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Muslim Leaders Walk Out of White House Meeting

Muslim Leaders Walk Out of White House Meeting

More than 20 Muslim leaders and community representatives today walked out of a White House meeting to protest the exclusion of one of the attendees.

During a briefing with Rev. Mark Scott, Associate Director of the White House Office of Faith-based and Community Initiatives, Abdallah Al-Arian was approached by a security guard who asked him to leave the premises. No reason was given for his removal from the meeting. All meeting participants walked out when they learned of Al-Arian’s exclusion.

Al-Arian, 20, is a student at Duke University who works in the office of Congressman David Bonior (D-MI). He is the son of American Muslim activist Sami Al-Arian. The elder Al-Arian has been instrumental in the legislative challenge to the use of secret evidence against Muslims and Arabs and currently leads the National Coalition to Protect Political Freedoms.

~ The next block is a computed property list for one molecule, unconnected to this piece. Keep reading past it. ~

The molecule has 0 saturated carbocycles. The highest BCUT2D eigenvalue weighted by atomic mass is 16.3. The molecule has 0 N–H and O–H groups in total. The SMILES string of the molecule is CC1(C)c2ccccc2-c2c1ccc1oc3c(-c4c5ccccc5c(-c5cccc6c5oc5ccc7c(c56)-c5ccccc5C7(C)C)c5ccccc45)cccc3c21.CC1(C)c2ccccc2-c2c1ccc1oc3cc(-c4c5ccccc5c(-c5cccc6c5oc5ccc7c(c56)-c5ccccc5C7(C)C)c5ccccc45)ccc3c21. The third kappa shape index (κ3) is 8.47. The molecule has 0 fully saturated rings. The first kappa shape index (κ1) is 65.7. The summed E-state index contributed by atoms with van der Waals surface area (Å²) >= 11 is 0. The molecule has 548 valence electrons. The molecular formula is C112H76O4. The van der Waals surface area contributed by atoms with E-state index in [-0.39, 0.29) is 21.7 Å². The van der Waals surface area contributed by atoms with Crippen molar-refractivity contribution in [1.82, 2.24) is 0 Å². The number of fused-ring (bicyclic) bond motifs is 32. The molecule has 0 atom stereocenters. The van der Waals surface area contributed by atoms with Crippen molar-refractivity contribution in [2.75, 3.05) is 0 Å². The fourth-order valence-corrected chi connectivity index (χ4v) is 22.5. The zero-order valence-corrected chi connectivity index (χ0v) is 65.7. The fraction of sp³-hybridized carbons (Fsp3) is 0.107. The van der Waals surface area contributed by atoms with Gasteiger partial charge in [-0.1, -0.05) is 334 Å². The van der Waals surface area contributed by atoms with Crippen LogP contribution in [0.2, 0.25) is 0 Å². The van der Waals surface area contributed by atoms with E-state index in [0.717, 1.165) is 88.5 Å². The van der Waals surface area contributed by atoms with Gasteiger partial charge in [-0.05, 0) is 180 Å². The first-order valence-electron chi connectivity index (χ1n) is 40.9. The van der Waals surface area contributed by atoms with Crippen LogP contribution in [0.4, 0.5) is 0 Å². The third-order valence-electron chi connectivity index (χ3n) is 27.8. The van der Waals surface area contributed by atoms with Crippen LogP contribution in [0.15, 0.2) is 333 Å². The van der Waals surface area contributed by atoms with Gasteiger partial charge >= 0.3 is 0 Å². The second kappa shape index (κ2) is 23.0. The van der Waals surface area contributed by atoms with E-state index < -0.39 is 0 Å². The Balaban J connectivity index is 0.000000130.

The Muslim leaders who walked out of the meeting issued a joint
statement that read in part:

“This incident is the latest in an unfortunate pattern of exclusion by the Bush Administration. It sends a message to American Muslims that the White House will engage only if it is allowed to dictate the terms and decide who is allowed at the table.

“American Muslim organizations reject the notion that community members must pass a litmus test. A meaningful dialogue must be based on equity, accessibility and fairness; not exclusion, discrimination or exploitation by special interest groups.”

“We expect the White House to clarify why Abdullah Al-Arian was excluded from the meeting and to apologize to him and to the Muslim community,” said CAIR Communications Director Ibrahim Hooper, who attended today’s gathering. Organizations endorsing the statement include: American Muslims for Jerusalem (AMJ), Coalition for Good Government, Council on American-Islamic Relations (CAIR), Dar Al Hijrah Islamic Center, Islamic Institute, Karamah: Muslim Women Lawyers for Human Rights, Muslim American Society Monitoring Team, Muslim Public Affairs Council (MPAC), and North American Council for Muslim Women.


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